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Say video "shows massive alligator strolling across Florida golf course."

Bloggers on Wednesday, June 1st, 2016 in Internet posts

Massive alligator spotted roaming Florida golf course. Is it real?

Golfers say they spotted a massive alligator in Palmetto, Fla. Is it real?

If you’ve seen the viral video of a giant alligator strolling across a Florida golf course, then you’ve probably had the same reaction we did:

Can that be real?

The video, originally posted by Charles Helms on his Facebook page Wednesday, May 25, shows a large alligator meandering across the fairway at Buffalo Creek Golf Course in Palmetto. The alligator is so big (some have estimated it to be around 15 feet), one of the watchers suspected it might be "two guys in an alligator suit."

"I didn't know if we were being punked or something," Helms later told reporters.

Helms’ video has since traveled the globe with similar expressions of shock and disbelief. It has been picked up by several news outlets including Golf.com, Time and The Guardian. The video posted on Golf.com’s YouTube account has 6.1 million views as of this writing. Someone even mashed up Helms’ video with scenes from Jurassic Park.

So, is it real? We went to the Manatee County golf course to find out.

Our hunt took us to Ken Powell, regional manager for Pope Golf. Powell oversees the 18-hole golf course.

Powell said the video -- and the gator -- are indeed real. Powell, who moved to Florida five years ago, said the gator can most often be found roaming around holes 3, 8 and 14. You might see him several days in a row, or not at all for weeks, Powell said.

"He could be there," Powell said. "He could not. You’re never going to know."

He offered us a ride on a golf cart to try and spot the elusive beast.

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Ken Powell points to the reservoir where the alligator is often seen. (Photo by Allison Graves)

As we traveled along the edges of the bodies of water, we kept our eyes peeled for alligators of any kind, and especially for the ragged back of the now-famous reptile poking out of the water. Powell pointed out where he’s seen the gator and noted that it often follows a path, from a creek near Hole 8 to the lake.

Sometimes, the alligator hides in the nearby black culvert pipe feeding into the lake, Powell said. We opted not to poke our head in.

The 150-acre golf course is home to many wildlife species and plant life. Powell estimates there are around 37 bird species and more than 150 plant and tree species. The golf course is open every day except Christmas, open to the public and costs about $25 to play in the summer.

Estimates of the gator’s length vary. Helms told ABC Action News in Tampa that it was around 14- to 15-feet long. According to the Florida Fish and Wildlife Conservation Commission, the Florida record for a gator is 14 feet, 3.5 inches.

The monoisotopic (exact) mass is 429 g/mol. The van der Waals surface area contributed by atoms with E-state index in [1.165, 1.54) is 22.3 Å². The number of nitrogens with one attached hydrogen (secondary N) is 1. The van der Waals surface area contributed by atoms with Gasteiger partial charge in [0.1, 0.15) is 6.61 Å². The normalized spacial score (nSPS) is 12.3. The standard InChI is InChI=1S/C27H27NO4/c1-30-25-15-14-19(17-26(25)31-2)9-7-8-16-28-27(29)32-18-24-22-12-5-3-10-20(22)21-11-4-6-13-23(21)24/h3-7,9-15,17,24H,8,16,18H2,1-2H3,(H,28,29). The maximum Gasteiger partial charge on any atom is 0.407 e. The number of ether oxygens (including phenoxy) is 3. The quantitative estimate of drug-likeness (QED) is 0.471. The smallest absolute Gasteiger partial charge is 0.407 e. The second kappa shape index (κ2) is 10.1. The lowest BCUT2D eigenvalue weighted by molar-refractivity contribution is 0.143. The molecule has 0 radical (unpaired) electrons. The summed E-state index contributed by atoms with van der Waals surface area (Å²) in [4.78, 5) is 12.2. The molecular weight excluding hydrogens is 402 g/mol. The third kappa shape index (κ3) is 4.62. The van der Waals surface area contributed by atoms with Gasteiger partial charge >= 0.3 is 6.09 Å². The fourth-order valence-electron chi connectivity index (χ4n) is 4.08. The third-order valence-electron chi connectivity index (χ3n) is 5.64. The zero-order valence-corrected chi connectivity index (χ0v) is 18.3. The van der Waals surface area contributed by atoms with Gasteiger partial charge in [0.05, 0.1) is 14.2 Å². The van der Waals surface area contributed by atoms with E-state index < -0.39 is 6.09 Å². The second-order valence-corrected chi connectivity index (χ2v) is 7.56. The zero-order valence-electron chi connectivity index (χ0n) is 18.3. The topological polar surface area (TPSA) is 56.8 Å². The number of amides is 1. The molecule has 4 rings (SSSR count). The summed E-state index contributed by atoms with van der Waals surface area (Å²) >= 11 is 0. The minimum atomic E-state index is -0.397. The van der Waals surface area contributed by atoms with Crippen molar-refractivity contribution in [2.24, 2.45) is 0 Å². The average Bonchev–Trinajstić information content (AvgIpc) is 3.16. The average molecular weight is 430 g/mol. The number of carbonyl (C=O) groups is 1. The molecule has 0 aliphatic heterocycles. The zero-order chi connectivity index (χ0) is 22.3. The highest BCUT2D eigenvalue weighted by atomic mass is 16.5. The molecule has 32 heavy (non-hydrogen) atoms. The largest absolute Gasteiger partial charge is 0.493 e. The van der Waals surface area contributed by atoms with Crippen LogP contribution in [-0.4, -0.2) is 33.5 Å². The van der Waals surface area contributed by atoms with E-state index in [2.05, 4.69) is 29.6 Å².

We drove around the 8th hole and to the 3rd and the 14th. No gator. We stared off into the lake looking for him, but we only saw a pack of vultures and a few unique birds that hung out near the water holes.

Cool. But not what we were after.

After a thorough search, no luck.

Powell showed a video he took from a different perspective, which shows the gator crossing a golf cart path, which he said is around 6 feet. He said the gator's tail was around 7 to 8 feet in total, and the entire gator could be double the length of the tail.

Powell said he doesn’t want to get any closer to say for certain. He also added that the golf course may have a contest to name the alligator.

Frank Mazzotti, a professor and investigator for "The Croc Docs" at the University of Florida, said that a large Florida gator would typically stretch 10 to 12 feet. In his estimation from watching Helms’ video, Mazzotti said the gator was around 12 to 14 feet long. He said he doesn’t think it meets record size.

Mazzotti also noted that the angle of the image could significantly alter how one measures it.

Countering disbelievers arguing that the alligator is not real, Mazzotti pointed to its gait — a "high walk" — as characteristic of a large gator.

"An alligator moving from pond to pond — large alligators will typically engage in that behavior," he said. "They will get up in all fours and walk in what I would call a stately fashion for an alligator, just dragging its tail a bit."

Saddened not to see the mammoth gator, we prepared our goodbyes to Powell and thought about our drive home.

Then, on our way out, right in front of the golf course, we spotted a darkish tail sitting in a shallow pond. Could it be? Could we have found it?

As we inspected the water, the alligator outline became clear. We grabbed our phones, readied our camera.

But it was just 2 feet long or so. Nothing worth writing about.

Our ruling

Bloggers went crazy over a viral video of a massive alligator on a Manatee County golf course, with many expressing skepticism about the video’s authenticity.

After speaking with the course’s regional manager and a University of Florida gator expert (and seeing additional video of the gator), we can say this video holds up.

We rate this claim as True.

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